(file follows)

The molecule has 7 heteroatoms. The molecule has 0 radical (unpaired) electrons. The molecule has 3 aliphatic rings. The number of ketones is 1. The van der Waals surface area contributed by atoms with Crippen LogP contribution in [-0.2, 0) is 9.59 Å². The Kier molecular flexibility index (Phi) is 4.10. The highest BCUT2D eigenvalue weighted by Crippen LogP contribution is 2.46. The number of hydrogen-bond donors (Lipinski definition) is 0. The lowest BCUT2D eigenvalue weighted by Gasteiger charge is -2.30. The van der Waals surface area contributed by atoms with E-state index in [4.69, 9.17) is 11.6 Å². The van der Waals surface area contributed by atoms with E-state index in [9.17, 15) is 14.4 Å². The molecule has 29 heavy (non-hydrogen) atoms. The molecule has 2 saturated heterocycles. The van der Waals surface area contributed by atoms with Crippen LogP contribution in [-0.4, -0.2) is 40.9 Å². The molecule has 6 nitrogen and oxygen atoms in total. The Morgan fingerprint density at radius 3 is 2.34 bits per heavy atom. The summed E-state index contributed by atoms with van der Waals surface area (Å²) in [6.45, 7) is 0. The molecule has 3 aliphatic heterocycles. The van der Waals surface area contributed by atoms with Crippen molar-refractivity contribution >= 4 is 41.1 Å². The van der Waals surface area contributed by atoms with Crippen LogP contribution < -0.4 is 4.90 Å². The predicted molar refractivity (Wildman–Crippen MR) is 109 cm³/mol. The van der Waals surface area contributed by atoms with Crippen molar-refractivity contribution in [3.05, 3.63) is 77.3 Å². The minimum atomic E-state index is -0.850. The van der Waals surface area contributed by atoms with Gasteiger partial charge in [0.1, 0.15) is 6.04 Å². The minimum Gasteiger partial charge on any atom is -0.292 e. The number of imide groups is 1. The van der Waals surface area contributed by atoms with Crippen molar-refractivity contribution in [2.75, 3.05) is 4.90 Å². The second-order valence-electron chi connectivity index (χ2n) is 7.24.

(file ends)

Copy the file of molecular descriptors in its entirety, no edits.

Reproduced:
The molecule has 7 heteroatoms. The molecule has 0 radical (unpaired) electrons. The molecule has 3 aliphatic rings. The number of ketones is 1. The van der Waals surface area contributed by atoms with Crippen LogP contribution in [-0.2, 0) is 9.59 Å². The Kier molecular flexibility index (Phi) is 4.10. The highest BCUT2D eigenvalue weighted by Crippen LogP contribution is 2.46. The number of hydrogen-bond donors (Lipinski definition) is 0. The lowest BCUT2D eigenvalue weighted by Gasteiger charge is -2.30. The van der Waals surface area contributed by atoms with E-state index in [4.69, 9.17) is 11.6 Å². The van der Waals surface area contributed by atoms with E-state index in [9.17, 15) is 14.4 Å². The molecule has 29 heavy (non-hydrogen) atoms. The molecule has 2 saturated heterocycles. The van der Waals surface area contributed by atoms with Crippen LogP contribution in [-0.4, -0.2) is 40.9 Å². The molecule has 6 nitrogen and oxygen atoms in total. The Morgan fingerprint density at radius 3 is 2.34 bits per heavy atom. The summed E-state index contributed by atoms with van der Waals surface area (Å²) in [6.45, 7) is 0. The molecule has 3 aliphatic heterocycles. The van der Waals surface area contributed by atoms with Crippen molar-refractivity contribution >= 4 is 41.1 Å². The van der Waals surface area contributed by atoms with Crippen LogP contribution < -0.4 is 4.90 Å². The predicted molar refractivity (Wildman–Crippen MR) is 109 cm³/mol. The van der Waals surface area contributed by atoms with Crippen molar-refractivity contribution in [3.05, 3.63) is 77.3 Å². The minimum atomic E-state index is -0.850. The van der Waals surface area contributed by atoms with Gasteiger partial charge in [0.1, 0.15) is 6.04 Å². The minimum Gasteiger partial charge on any atom is -0.292 e. The number of imide groups is 1. The van der Waals surface area contributed by atoms with Crippen molar-refractivity contribution in [2.75, 3.05) is 4.90 Å². The second-order valence-electron chi connectivity index (χ2n) is 7.24.